A Personal Perspective of Trinity Term

My name is Justine Rughooputh and I am the Secretary for OxPolicy for Michaelmas term 2013. My reasons for getting involved with OxPolicy were quite simple. I have always been interested in policy, but when attending the Freshers’ fair in 2012 I realised that most of the societies in this area were party political societies, such as OUCA and OULC. I wasn’t particularly interested in joining either of these so I focused on other societies.

When we received an email about OxPolicy at the end of Hilary it sounded more my kind of thing; different focuses each term with the first being immigration, something that was very much in the news at the time and which I had an interest in, so I went along to the first meeting. With OxPolicy there is always a purpose. You are researching a topic you find interesting, you are writing a report or you are organising a speaking event. Though everyone is very friendly at OxPolicy, the meetings move quickly and have direction.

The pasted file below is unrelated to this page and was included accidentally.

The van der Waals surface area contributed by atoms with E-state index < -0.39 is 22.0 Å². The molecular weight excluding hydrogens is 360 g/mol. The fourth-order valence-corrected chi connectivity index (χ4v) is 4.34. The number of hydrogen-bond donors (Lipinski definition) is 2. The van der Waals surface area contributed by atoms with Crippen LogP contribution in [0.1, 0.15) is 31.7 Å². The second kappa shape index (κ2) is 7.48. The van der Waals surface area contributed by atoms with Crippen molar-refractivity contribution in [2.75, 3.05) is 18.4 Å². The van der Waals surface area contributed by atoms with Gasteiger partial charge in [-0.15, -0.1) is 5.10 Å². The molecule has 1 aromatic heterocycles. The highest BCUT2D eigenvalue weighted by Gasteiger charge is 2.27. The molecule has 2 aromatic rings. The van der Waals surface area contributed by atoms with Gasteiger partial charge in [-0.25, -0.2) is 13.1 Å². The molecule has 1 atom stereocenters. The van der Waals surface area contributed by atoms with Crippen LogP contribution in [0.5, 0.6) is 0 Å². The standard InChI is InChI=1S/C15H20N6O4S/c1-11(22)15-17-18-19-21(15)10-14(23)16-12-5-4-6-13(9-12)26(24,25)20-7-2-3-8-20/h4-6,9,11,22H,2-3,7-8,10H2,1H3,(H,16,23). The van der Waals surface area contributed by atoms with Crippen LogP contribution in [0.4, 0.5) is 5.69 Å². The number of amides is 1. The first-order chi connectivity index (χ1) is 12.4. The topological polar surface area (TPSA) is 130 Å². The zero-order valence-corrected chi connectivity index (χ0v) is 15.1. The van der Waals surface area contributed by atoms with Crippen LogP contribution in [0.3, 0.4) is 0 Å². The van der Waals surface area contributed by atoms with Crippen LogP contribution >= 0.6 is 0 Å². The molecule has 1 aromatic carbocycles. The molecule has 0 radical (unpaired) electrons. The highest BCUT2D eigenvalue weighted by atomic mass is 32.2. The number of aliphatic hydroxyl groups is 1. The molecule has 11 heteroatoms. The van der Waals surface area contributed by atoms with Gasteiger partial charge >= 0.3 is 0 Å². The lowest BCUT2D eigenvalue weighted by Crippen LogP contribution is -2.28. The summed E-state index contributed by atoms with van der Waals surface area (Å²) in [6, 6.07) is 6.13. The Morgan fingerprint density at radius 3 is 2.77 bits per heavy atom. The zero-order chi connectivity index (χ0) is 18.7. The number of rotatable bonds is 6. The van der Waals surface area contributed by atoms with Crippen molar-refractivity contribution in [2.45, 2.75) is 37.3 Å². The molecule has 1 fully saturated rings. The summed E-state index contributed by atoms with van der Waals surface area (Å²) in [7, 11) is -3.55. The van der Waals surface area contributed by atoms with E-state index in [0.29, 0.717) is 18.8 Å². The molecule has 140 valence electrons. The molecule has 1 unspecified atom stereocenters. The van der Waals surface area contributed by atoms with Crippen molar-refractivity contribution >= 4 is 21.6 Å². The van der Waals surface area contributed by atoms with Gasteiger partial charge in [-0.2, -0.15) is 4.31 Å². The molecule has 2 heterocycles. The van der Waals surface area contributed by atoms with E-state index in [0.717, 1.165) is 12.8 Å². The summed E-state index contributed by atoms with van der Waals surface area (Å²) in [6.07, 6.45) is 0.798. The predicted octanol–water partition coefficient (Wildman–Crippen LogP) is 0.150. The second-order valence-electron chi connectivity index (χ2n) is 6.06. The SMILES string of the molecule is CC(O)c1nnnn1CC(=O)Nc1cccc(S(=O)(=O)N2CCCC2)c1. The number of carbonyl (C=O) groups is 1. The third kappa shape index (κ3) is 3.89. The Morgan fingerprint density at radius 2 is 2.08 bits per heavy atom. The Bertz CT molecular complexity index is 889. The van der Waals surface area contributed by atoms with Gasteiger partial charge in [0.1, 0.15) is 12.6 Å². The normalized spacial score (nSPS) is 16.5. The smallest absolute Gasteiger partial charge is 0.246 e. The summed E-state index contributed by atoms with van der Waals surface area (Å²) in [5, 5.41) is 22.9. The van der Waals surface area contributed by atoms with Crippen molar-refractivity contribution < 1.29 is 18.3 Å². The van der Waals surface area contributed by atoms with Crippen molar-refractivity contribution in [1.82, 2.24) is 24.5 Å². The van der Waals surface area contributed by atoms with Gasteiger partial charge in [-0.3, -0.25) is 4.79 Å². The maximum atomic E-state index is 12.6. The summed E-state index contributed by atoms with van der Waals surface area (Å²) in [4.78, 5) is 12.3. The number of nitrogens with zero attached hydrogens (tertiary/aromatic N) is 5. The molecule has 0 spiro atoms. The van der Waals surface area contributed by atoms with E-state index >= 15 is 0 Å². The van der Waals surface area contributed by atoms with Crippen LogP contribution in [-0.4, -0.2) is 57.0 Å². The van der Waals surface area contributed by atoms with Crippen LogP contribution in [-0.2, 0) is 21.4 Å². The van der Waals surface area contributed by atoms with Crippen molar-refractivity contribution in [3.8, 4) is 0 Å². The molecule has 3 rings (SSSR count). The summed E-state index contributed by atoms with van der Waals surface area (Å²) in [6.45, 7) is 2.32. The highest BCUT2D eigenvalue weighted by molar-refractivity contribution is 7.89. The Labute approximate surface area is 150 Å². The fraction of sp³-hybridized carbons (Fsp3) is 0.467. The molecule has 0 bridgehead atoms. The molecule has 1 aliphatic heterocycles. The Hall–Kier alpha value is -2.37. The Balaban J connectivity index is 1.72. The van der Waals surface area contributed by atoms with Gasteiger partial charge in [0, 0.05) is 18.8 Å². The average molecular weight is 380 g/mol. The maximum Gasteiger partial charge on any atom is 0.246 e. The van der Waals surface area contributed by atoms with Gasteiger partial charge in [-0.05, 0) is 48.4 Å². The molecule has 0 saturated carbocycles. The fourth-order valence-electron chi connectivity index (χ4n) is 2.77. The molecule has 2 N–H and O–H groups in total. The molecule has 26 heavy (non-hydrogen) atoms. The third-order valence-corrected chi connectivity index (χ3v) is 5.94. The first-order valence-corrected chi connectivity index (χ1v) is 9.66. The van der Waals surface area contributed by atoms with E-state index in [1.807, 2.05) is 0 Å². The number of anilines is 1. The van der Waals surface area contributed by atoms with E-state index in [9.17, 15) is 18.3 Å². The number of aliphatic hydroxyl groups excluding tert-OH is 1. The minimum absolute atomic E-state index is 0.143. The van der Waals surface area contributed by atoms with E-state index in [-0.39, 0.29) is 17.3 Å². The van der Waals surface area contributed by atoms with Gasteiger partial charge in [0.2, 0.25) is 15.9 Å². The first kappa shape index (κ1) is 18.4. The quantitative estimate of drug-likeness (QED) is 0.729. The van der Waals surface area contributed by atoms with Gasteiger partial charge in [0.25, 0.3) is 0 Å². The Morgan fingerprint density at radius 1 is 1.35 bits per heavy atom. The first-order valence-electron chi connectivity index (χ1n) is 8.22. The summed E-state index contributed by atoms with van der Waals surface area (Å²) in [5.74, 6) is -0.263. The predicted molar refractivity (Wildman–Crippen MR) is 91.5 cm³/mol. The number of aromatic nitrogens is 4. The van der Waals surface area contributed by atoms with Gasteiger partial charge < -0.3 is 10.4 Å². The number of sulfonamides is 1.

Organising our first event was both fascinating and hectic. Maeve (the current and former director) and Grace (the former co-director & current US Blog Editor) were fantastic at bringing the best out of the team when researching for the report, and also in their editing of it. The whole committee put a lot of effort into arranging some brilliant speakers. We learnt a lot from the first event which I’m sure we will use in the future; for example we may look for a wider range of political views and perhaps leave more time for the question and answer session from the audience.

I am really looking forward to Michaelmas term. Having two separate topics- the EU and Human Trafficking means that there will be something for everyone. As a law student both topics were of interest to me but I have decided to work on the Human Trafficking side because it’s a topic that doesn’t get enough attention in the UK. I think that’s one of the best things about OxPolicy; over the coming terms we want to draw attention to different policy issues. Some, like the EU, are big issues where many of the issues (though perhaps not the answers) are often obvious. We also get to focus on issues like Human Trafficking; something rarely seen on the news and rarely acknowledged as a problem in the UK.

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Justine Rughooputh

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